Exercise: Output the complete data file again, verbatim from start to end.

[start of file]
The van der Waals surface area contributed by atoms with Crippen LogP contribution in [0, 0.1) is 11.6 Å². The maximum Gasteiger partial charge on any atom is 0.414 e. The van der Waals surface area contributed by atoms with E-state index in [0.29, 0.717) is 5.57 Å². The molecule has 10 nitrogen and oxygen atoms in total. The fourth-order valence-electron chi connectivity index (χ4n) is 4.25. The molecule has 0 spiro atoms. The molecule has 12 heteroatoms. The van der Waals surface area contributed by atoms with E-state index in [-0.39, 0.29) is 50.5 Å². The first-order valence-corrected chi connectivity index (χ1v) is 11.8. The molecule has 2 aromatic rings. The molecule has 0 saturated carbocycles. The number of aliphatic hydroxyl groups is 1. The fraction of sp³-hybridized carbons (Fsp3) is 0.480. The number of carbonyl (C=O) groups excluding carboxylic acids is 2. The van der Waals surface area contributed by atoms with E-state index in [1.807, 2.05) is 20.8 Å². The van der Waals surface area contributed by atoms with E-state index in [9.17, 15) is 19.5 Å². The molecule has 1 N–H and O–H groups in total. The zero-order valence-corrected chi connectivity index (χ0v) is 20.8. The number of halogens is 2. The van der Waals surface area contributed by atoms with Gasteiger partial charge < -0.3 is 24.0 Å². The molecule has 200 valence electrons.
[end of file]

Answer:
The van der Waals surface area contributed by atoms with Crippen LogP contribution in [0, 0.1) is 11.6 Å². The maximum Gasteiger partial charge on any atom is 0.414 e. The van der Waals surface area contributed by atoms with E-state index in [0.29, 0.717) is 5.57 Å². The molecule has 10 nitrogen and oxygen atoms in total. The fourth-order valence-electron chi connectivity index (χ4n) is 4.25. The molecule has 0 spiro atoms. The molecule has 12 heteroatoms. The van der Waals surface area contributed by atoms with E-state index in [-0.39, 0.29) is 50.5 Å². The first-order valence-corrected chi connectivity index (χ1v) is 11.8. The molecule has 2 aromatic rings. The molecule has 0 saturated carbocycles. The number of aliphatic hydroxyl groups is 1. The fraction of sp³-hybridized carbons (Fsp3) is 0.480. The number of carbonyl (C=O) groups excluding carboxylic acids is 2. The van der Waals surface area contributed by atoms with E-state index in [1.807, 2.05) is 20.8 Å². The van der Waals surface area contributed by atoms with E-state index in [9.17, 15) is 19.5 Å². The molecule has 1 N–H and O–H groups in total. The zero-order valence-corrected chi connectivity index (χ0v) is 20.8. The number of halogens is 2. The van der Waals surface area contributed by atoms with Gasteiger partial charge < -0.3 is 24.0 Å². The molecule has 200 valence electrons.